The Dangers of Shadow Apps

This post first appeared on Risk Management Magazine. Read the original article.

shadow apps

Businesses everywhere should be increasingly concerned about the risks posed by unsanctioned shadow apps—any software applications that have not been cleared by a company’s information security team, but that employees use anyway. Because these apps are not sanctioned, they usually are not monitored or secured in the same way that approved apps are, making them vulnerable to exploitation by criminals and insider threats. Some of the most common kinds of shadow apps and the dangers they pose to the wider organization include:

Browser extensions. Web browser extensions are historically difficult to secure but pose a significant threat to data security, making them a perennial favorite among cybercriminals. A compromised browser extension can be used to deliver malicious URLs, turning that browser into a potent cyber weapon. Every day, Google is forced to remove dozens of such browser extensions from its Chrome Web Store, and that is just one vendor.

Many recently discovered malicious extensions have been loaded with malware used for cryptocurrency mining and click fraud campaigns. Cryptocurrency mining in particular can have a devastating effect on an organization’s network, with the strain generated causing major performance issues and running up big electricity bills.

Instant messaging. Instant-messaging programs can be found in nearly every workplace and while the most popular ones tend to be on the list of authorized apps, it is the use of unknown, unsanctioned messaging apps that can introduce risk. For example, Pidgin is an open source client used by millions of people worldwide, but it can do much more than just enable communication between coworkers—in some environments, it can also be used as a tool for running arbitrary commands on infected endpoints and controlling backdoors.

Pirated apps. In recent years, a growing number of apps have been sold outside of official stores. Many of these have been designed to look legitimate, but are instead laced with malware, spyware, or worse. When installed, they can expose a network and the data held within to all kinds of cyberattacks.

The Wider Issues With Shadow Apps

Aside from the inherent risks that unsanctioned shadow apps present, they also create wider issues for IT teams. One of the biggest is the fact they are not patched like sanctioned apps are. The majority of large organizations operate strict patching regimes across all of their main applications, keeping them updated with the latest bug and vulnerability fixes. As shadow apps fall outside of this scope, however, it can be weeks, months or even years before the employees using them actually update, leaving them open to exploitation and unauthorized access.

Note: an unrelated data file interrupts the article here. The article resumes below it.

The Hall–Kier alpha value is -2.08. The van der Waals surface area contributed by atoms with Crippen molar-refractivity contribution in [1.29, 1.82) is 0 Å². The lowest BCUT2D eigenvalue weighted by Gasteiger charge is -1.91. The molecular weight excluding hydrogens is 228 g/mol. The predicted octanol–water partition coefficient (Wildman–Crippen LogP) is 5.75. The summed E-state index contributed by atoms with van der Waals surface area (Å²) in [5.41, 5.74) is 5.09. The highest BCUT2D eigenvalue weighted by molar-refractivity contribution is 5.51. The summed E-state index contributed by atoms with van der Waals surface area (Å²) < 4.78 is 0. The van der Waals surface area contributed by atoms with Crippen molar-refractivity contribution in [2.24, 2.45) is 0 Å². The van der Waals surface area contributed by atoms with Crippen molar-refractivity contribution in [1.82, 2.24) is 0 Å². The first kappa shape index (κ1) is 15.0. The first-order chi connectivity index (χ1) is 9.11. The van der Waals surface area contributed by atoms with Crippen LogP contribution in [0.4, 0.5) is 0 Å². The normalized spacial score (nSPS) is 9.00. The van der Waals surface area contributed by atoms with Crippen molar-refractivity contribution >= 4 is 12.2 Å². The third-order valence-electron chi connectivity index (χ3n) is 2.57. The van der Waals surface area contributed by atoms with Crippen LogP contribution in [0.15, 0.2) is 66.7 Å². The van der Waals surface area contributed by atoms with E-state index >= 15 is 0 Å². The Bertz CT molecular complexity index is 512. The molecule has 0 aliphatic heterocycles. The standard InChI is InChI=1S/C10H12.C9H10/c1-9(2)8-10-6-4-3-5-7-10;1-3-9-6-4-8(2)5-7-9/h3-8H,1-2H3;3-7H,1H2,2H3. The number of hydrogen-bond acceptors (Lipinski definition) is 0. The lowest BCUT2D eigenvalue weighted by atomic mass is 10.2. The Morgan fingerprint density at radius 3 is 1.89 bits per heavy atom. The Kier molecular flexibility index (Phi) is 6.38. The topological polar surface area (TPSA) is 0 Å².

In other situations, these apps could be rigged to leverage network functionality to third-party sites that an organization may not even be familiar with. For example, after gaining access to sensitive data, an attacker using an FTP application that the organization does not monitor could then exfiltrate that data via the FTP without the organization even knowing about it.

Once an organization has established an ecosystem of sanctioned apps, it needs to take great care to ensure third-party apps that integrate with those sanctioned apps do not proliferate without the IT team’s knowledge. Popular cloud storage solutions like Dropbox and Box are often authorized for use in organizations, but they also interact with a large number of other apps that do not have the same authorization. If these avenues are not identified, they can quickly pose a threat to the organization’s data security.

A growing number of security technologies can be used to gain valuable insight into the apps employees are using, both sanctioned and unsanctioned. For example, some software can give the IT team complete visibility into the types of data flowing through their system and even block unauthorized apps from executing. Other software can be used to educate employees by alerting them when they attempt to open unsanctioned apps that are against company policy. Over time, these kinds of prompts help to change employee behavior, teaching them to think more carefully and understand when they are behaving in a risky manner.

Shadow apps inevitably find their way into the majority of organizations. While not all of them pose a threat, many can if they are not carefully monitored and/or controlled. While IT teams may not be able to prevent all use of these apps across an enterprise, taking steps to know what they are, the data they are accessing and who is using them will all play a key role in minimizing the threat.

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